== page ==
There’s no doubt that Voice over IP (VoIP) is the future of telephony. What started as a rather cumbersome way for budget-conscious enthusiasts to talk to each other using their computers has now developed into something of much greater significance – IP telephony, a new way of delivering fully-featured phone services that promises big cost savings and opens the way for a whole new range of multimedia communication services.
The new technology promises significant benefits. Organisations save by eliminating the need to operate separate voice and data networks to connect their employees and facilities, for example. They can also improve their efficiency and flexibility. IP phones aren’t constrained by the need for a dedicated line back to an exchange. This removes the ties between phone numbers and the phones themselves – numbers can instead be allocated to people and associated with whichever phone the user chooses to log in to, wherever on the corporate network that might be. This not only makes flexible working much easier, it creates new opportunities when it comes to the allocation of work to employees. Where IP telephony is used, anyone can log in to take calls to the call centre, for example – not just those in the call centre itself.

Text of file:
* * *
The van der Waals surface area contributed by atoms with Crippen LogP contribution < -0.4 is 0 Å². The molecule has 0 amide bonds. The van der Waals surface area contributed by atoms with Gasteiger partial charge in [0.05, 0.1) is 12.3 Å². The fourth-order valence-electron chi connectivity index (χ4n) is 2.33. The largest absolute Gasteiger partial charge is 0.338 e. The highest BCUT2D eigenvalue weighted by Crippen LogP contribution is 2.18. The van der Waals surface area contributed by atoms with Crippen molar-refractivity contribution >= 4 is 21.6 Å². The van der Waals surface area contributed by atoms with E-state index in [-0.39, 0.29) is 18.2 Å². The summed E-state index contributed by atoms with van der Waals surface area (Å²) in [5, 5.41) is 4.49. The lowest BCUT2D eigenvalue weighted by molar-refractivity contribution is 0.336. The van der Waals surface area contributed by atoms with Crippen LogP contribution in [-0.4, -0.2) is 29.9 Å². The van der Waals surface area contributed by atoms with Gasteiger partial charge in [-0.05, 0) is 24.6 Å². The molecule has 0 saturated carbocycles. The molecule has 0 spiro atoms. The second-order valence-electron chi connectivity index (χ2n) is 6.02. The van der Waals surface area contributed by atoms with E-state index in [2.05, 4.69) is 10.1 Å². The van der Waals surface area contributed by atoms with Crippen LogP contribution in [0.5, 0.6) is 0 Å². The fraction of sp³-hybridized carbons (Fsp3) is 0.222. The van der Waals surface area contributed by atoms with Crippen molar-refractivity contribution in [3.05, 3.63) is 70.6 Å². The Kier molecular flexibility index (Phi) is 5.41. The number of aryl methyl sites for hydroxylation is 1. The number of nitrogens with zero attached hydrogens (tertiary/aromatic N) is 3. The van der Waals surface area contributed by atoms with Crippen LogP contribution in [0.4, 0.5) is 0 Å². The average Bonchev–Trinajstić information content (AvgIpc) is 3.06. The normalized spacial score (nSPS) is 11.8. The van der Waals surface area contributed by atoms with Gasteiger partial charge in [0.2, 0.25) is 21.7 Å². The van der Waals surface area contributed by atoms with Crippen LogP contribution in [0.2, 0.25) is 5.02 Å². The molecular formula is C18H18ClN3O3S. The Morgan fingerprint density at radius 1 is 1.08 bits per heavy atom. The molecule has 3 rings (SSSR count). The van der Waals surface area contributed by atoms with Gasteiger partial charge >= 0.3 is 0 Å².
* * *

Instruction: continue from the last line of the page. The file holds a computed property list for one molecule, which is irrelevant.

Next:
With benefits such as these, the fact that IP telephony has a great deal to offer is without doubt. But is it secure? And will it work as reliably as the phone networks we’ve been used to?
Given that IP telephony is delivered using the same underlying technologies as the internet and corporate intranets, such questions are inevitable – and fully justified. After all, computer systems have long been subject to attacks from hackers, spammers, fraudsters and others of malicious intent. And while firewalls, intrusion detection systems and antivirus/antispam software are an effective defence, they aren’t perfect. Some attacks will strike home, rendering computer systems useless or opening doors that thieves and fraudsters can exploit.
So what’s the position regarding IP telephony and the underlying technology, VoIP? What are their weaknesses and vulnerabilities? And how do you protect against them?
The security challenge
IP telephony is both the result and the victim of convergence. Made possible by the fusion of computing and communications technologies, it is a potential target for all the different kinds of attack that have faced computers and phone systems in the past. Thus far, attacks have been limited, but experts expect them to increase as IP telephony becomes more popular, more widespread and therefore a more tempting target – one that will become easier to exploit as the number of peer-to-peer connections between IP telephony systems increases.